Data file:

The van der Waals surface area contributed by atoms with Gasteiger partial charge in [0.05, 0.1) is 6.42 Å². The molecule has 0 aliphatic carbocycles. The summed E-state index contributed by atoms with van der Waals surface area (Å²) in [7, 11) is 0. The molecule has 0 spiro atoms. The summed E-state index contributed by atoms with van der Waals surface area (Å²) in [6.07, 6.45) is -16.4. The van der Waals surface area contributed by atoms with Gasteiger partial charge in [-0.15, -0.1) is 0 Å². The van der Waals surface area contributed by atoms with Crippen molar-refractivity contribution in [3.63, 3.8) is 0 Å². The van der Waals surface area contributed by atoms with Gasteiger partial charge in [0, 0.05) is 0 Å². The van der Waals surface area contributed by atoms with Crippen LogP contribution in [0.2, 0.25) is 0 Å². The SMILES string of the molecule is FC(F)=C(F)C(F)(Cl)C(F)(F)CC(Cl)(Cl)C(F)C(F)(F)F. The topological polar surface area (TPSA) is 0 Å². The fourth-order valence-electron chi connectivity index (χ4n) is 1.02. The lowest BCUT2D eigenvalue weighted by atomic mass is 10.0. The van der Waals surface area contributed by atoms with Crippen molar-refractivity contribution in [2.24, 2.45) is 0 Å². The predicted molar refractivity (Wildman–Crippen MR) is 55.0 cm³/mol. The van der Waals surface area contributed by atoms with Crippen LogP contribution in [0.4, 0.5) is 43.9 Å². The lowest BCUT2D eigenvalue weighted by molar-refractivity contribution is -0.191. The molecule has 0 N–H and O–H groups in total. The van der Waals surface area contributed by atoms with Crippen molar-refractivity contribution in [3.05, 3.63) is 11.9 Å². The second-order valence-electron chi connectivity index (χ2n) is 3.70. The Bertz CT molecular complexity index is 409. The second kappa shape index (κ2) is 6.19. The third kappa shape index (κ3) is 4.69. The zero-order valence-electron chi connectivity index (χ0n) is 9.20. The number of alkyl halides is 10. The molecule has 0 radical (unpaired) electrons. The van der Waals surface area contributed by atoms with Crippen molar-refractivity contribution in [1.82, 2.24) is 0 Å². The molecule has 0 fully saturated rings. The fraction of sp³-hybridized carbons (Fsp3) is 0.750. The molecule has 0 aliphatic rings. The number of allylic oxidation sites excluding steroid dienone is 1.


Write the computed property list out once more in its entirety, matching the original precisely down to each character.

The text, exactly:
The van der Waals surface area contributed by atoms with Gasteiger partial charge in [0.05, 0.1) is 6.42 Å². The molecule has 0 aliphatic carbocycles. The summed E-state index contributed by atoms with van der Waals surface area (Å²) in [7, 11) is 0. The molecule has 0 spiro atoms. The summed E-state index contributed by atoms with van der Waals surface area (Å²) in [6.07, 6.45) is -16.4. The van der Waals surface area contributed by atoms with Gasteiger partial charge in [-0.15, -0.1) is 0 Å². The van der Waals surface area contributed by atoms with Crippen molar-refractivity contribution in [3.63, 3.8) is 0 Å². The van der Waals surface area contributed by atoms with Gasteiger partial charge in [0, 0.05) is 0 Å². The van der Waals surface area contributed by atoms with Crippen LogP contribution in [0.2, 0.25) is 0 Å². The SMILES string of the molecule is FC(F)=C(F)C(F)(Cl)C(F)(F)CC(Cl)(Cl)C(F)C(F)(F)F. The topological polar surface area (TPSA) is 0 Å². The fourth-order valence-electron chi connectivity index (χ4n) is 1.02. The lowest BCUT2D eigenvalue weighted by atomic mass is 10.0. The van der Waals surface area contributed by atoms with Crippen molar-refractivity contribution in [2.24, 2.45) is 0 Å². The predicted molar refractivity (Wildman–Crippen MR) is 55.0 cm³/mol. The van der Waals surface area contributed by atoms with Crippen LogP contribution in [0.4, 0.5) is 43.9 Å². The lowest BCUT2D eigenvalue weighted by molar-refractivity contribution is -0.191. The molecule has 0 N–H and O–H groups in total. The van der Waals surface area contributed by atoms with Crippen molar-refractivity contribution in [3.05, 3.63) is 11.9 Å². The second-order valence-electron chi connectivity index (χ2n) is 3.70. The Bertz CT molecular complexity index is 409. The second kappa shape index (κ2) is 6.19. The third kappa shape index (κ3) is 4.69. The zero-order valence-electron chi connectivity index (χ0n) is 9.20. The number of alkyl halides is 10. The molecule has 0 radical (unpaired) electrons. The van der Waals surface area contributed by atoms with Crippen molar-refractivity contribution in [1.82, 2.24) is 0 Å². The molecule has 0 fully saturated rings. The fraction of sp³-hybridized carbons (Fsp3) is 0.750. The molecule has 0 aliphatic rings. The number of allylic oxidation sites excluding steroid dienone is 1.